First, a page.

• INNOVATION KSFs FOR SMEs ACTING ON NICHE MARKETS How Company What Product Innovation Style Why Strategy Process Innovation •Cauldron •Incremental/ Organisational Innovation •Spirale Disruptive •Fertile •Need seekers Management Innovation •PacMan •Market Production Innovation •Explorer readers Commercial/Marketing •Technology Innovation drivers People Service Innovation •10 Faces of Innovation Capability •Ideation •Project selection •Product development •CommercialisationFigure 7 Why, What and How to innovate, based upon the work of Jaruzelski and Dehoff (2010), Trott(2008), Kelly and Littman (2005) and Loewe et al (2001). 21
    • INNOVATION KSFs FOR SMEs ACTING ON NICHE MARKETS5. INVESTIGATION5.1. Objectives, research questions and hypothesisIn order to fulfil the objective of the investigation, the following research questions shall beanswered: Can innovation lead to competitive advantages? Which type of innovations has the most impact on competitive advantages? What are the perceived KSFs when establishing an innovation process in order to gain competitive advantages on an oligopolistic market? Are there any differences when acting on a niche market with oligopolistic characteristics compared with other market structures?Based on the literature review, the hypothesis is that innovation can lead to competitive advantages ifthe leadership, strategy, culture, processes and capabilities are in place (Quelin, 2000; Loewe et al.,2001; Danneels, 2002; Govindarajan andTrimble, 2005; Kelly and Littman, 2005; Tovstiga and Birchall,2005; Day, 2007; Rigby et al., 2009; Flynn et al., 2010). However, there are different reasons toinnovate, which can be need seekers, market readers and technology drivers (Jaruzelski & Dehoff,2010).Regarding the second research question, about what type of innovations that have most impact oncompetitive advantage, the literature review supports the hypothesis that strategic innovations, suchas disruptive technologies, management innovations or new business models, are most likely toprovide sustainable competitive advantages (Kim and Mauborgne, 1997; Govindarajan and Trimble,2005; Hamel, 2006), which will be explored within the investigation.Based on the literature review, the hypothesis is that the capabilities for success, stated withinJaruzelski and Dehoff (2010) and shown in Table 2, is general KSFs also valid for oligopolistic marketsas several of the top performances, acting on an oligopolistic market (e.g. Google, Apple, Toyota andIntel).5.2. Investigation design and methodology5.2.1. Research methodologyThe research is deductive where the hypothesis, gained from the literature review, is tested and thenlinked back to research questions. The research objective is descriptive; it is about understanding anddiscussing the impact of the perceived KSFs when establishing an innovation process in order to gaincompetitive advantages on niche markets with oligopolistic market structure. The research design isfixed and quantitative, based on primary data. Primary data collection methods are divided intosurveys as well as observations, whereas surveys can be self-completion surveys or interview-basedsurveys (Hair, Money, Page, & Samouel, 2007). The data collection method that will be used is self-completion via an internet-based questionnaire.In the investigation, secondary data also will be used for compare and contrast. The source of thesecondary data will the listed capabilities from Jaruzelski and Dehoff (2010), shown in Table 2. 22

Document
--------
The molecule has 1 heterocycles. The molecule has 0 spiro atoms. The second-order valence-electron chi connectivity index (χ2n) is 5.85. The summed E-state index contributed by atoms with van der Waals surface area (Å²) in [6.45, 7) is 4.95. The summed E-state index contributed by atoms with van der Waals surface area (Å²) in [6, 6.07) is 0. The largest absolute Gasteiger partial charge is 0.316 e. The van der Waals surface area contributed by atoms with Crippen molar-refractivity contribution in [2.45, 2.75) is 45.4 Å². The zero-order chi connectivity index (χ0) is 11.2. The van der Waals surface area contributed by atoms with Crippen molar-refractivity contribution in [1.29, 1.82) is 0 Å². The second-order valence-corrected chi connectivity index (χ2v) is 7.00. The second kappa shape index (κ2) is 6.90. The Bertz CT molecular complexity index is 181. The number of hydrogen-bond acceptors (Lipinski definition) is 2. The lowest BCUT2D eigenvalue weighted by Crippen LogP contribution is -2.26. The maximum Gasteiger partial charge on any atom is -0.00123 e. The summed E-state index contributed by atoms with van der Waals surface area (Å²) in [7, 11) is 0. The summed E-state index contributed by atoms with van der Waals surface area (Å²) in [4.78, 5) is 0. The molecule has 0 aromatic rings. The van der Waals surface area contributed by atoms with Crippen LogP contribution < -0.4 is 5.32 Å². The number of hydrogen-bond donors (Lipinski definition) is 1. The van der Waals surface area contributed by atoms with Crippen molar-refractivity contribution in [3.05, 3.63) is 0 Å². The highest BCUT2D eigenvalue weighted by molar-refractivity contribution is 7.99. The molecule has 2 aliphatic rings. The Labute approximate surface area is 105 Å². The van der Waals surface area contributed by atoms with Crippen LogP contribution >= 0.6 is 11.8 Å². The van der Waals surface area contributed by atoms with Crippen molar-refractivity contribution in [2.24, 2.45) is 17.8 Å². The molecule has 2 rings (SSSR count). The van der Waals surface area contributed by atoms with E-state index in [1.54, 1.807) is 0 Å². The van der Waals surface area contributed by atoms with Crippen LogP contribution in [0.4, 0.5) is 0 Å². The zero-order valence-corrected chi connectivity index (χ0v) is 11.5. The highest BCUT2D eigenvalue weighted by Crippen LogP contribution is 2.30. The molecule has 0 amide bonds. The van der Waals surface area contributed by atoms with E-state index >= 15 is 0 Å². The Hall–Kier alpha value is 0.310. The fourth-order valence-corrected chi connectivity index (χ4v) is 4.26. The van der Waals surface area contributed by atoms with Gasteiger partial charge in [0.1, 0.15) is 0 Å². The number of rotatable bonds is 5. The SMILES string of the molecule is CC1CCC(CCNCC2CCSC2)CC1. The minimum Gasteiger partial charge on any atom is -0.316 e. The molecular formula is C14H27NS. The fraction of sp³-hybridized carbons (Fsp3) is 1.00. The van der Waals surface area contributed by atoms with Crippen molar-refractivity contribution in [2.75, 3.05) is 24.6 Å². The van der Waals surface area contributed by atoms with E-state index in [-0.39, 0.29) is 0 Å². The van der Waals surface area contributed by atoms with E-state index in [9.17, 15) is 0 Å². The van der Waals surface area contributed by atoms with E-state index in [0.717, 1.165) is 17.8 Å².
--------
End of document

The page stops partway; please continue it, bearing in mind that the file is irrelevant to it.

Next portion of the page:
• INNOVATION KSFs FOR SMEs ACTING ON NICHE MARKETS5.2.2. Questionnaire designIn order to be able to answer the research questions fulfilling the research objective, thequestionnaire has been divided into five sections covering company data, why innovate, what toinnovate, how to innovate and results.5.2.3. Sampling strategyIn this study, purposive sampling, also called judgmental sampling, is used as sampling method as avery specific kind of organisations, the unit of interest, will be analysed, i.e. niche SMEs acting on anoligopolistic market where innovation is used as a part of their corporate strategy.5.2.4. Data analysis techniquesThe data was collected in a database where all data is coded. No editing is required as all questionsare mandatory and no questionnaires will be closed without being complete. Moreover, thequestionnaires was tested on a sample before final data collection.The secondary data from the study with Jaruzelski and Dehoff (2010) is used to discuss and enrichthe generalisability of the collected data in the survey.A limitation with the research design is that actual KSFs are not investigated, and another limitation isthat the survey does not measure how the firms perceive their actual KSFs. Instead, the survey isfocused on perceived important KSFs within the organisations investigated.5.3. Findings and analysisThe investigated sample of respondent is employed or work for firms up to the size of 250employees. The distribution of employees is shown in Figure 8, and as Geographical market Africa South America 3% 2% Asia North America 3% 9% Europe 83%Figure 10 shows, 83% are operating on the European market. The three major trade segmentsamong the respondents are professional services (37%), merchandising and retail (34%) andTechnology-Media-Telecommunications (TMT). 23